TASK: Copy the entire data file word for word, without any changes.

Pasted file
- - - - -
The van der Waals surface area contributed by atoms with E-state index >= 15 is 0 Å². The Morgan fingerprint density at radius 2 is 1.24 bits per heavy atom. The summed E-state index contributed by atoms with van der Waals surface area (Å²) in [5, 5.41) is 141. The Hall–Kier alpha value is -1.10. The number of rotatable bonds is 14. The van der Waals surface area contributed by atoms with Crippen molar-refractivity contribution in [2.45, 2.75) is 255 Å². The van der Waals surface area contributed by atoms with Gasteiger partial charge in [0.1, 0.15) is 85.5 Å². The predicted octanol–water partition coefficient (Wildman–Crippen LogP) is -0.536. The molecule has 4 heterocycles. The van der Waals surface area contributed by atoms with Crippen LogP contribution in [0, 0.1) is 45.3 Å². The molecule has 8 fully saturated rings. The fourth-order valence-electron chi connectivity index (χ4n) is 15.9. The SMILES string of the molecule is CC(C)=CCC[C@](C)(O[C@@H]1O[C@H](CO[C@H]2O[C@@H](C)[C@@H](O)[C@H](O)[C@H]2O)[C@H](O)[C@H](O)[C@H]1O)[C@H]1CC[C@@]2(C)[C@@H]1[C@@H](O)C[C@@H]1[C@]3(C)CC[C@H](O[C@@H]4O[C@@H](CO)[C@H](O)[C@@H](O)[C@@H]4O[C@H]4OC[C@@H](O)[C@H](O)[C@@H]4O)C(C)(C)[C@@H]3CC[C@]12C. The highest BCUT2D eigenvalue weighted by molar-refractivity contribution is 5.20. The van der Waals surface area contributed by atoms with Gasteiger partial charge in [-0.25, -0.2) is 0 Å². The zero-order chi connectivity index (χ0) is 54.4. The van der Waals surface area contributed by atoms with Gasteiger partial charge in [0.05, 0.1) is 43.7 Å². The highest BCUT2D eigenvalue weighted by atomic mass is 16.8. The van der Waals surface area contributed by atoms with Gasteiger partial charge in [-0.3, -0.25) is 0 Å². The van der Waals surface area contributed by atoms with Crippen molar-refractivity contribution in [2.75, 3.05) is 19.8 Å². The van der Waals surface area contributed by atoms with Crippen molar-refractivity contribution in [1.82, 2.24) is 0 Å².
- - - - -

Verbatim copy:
The van der Waals surface area contributed by atoms with E-state index >= 15 is 0 Å². The Morgan fingerprint density at radius 2 is 1.24 bits per heavy atom. The summed E-state index contributed by atoms with van der Waals surface area (Å²) in [5, 5.41) is 141. The Hall–Kier alpha value is -1.10. The number of rotatable bonds is 14. The van der Waals surface area contributed by atoms with Crippen molar-refractivity contribution in [2.45, 2.75) is 255 Å². The van der Waals surface area contributed by atoms with Gasteiger partial charge in [0.1, 0.15) is 85.5 Å². The predicted octanol–water partition coefficient (Wildman–Crippen LogP) is -0.536. The molecule has 4 heterocycles. The van der Waals surface area contributed by atoms with Crippen LogP contribution in [0, 0.1) is 45.3 Å². The molecule has 8 fully saturated rings. The fourth-order valence-electron chi connectivity index (χ4n) is 15.9. The SMILES string of the molecule is CC(C)=CCC[C@](C)(O[C@@H]1O[C@H](CO[C@H]2O[C@@H](C)[C@@H](O)[C@H](O)[C@H]2O)[C@H](O)[C@H](O)[C@H]1O)[C@H]1CC[C@@]2(C)[C@@H]1[C@@H](O)C[C@@H]1[C@]3(C)CC[C@H](O[C@@H]4O[C@@H](CO)[C@H](O)[C@@H](O)[C@@H]4O[C@H]4OC[C@@H](O)[C@H](O)[C@@H]4O)C(C)(C)[C@@H]3CC[C@]12C. The highest BCUT2D eigenvalue weighted by molar-refractivity contribution is 5.20. The van der Waals surface area contributed by atoms with Gasteiger partial charge in [-0.25, -0.2) is 0 Å². The zero-order chi connectivity index (χ0) is 54.4. The van der Waals surface area contributed by atoms with Gasteiger partial charge in [0.05, 0.1) is 43.7 Å². The highest BCUT2D eigenvalue weighted by atomic mass is 16.8. The van der Waals surface area contributed by atoms with Gasteiger partial charge in [-0.3, -0.25) is 0 Å². The van der Waals surface area contributed by atoms with Crippen molar-refractivity contribution in [2.75, 3.05) is 19.8 Å². The van der Waals surface area contributed by atoms with Crippen molar-refractivity contribution in [1.82, 2.24) is 0 Å².